In logic, statements and are logically equivalent if they have the same logical content. That is, if they have the same truth value in every model (Mendelson 1979:56). The logical equivalence of and is sometimes expressed as , , or . However, these symbols are also used for material equivalence. Proper interpretation depends on the context. Logical equivalence is different from material equivalence, although the two concepts are closely related.
|Double negation law|
|De Morgan's laws|
Logical equivalences involving conditional statements：
Logical equivalences involving biconditionals：
The following statements are logically equivalent:
- If Lisa is in Denmark, then she is in Europe. (In symbols, .)
- If Lisa is not in Europe, then she is not in Denmark. (In symbols, .)
Syntactically, (1) and (2) are derivable from each other via the rules of contraposition and double negation. Semantically, (1) and (2) are true in exactly the same models (interpretations, valuations); namely, those in which either Lisa is in Denmark is false or Lisa is in Europe is true.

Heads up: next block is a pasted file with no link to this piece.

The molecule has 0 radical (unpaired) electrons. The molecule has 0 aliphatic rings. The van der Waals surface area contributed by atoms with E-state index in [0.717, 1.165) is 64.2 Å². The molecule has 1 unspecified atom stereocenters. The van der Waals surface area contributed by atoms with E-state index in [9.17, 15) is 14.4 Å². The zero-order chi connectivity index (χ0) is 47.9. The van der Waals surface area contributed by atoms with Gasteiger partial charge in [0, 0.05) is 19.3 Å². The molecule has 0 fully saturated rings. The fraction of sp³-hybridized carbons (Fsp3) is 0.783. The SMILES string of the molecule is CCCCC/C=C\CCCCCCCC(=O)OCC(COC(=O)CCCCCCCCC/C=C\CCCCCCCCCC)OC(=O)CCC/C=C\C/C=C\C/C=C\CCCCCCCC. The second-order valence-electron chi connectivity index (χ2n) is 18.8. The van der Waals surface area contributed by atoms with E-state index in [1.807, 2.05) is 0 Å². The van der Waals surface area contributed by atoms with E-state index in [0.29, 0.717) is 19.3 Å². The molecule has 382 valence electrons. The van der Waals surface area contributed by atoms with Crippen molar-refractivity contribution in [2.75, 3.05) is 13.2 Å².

Relation to material equivalence
Logical equivalence is different from material equivalence. Formulas and are logically equivalent if and only if the statement of their material equivalence () is a tautology (Copi et at. 2014:348).[full citation needed]
The material equivalence of and (often written ) is itself another statement in the same object language as and . This statement expresses the idea "' if and only if '". In particular, the truth value of can change from one model to another.
The claim that two formulas are logically equivalent is a statement in the metalanguage, expressing a relationship between two statements and . The statements are logically equivalent if, in every model, they have the same truth value.
- Irving M. Copi, Carl Cohen, and Kenneth McMahon, Introduction to Logic, 14th edition, Pearson New International Edition, 2014.
- Elliot Mendelson, Introduction to Mathematical Logic, second edition, 1979.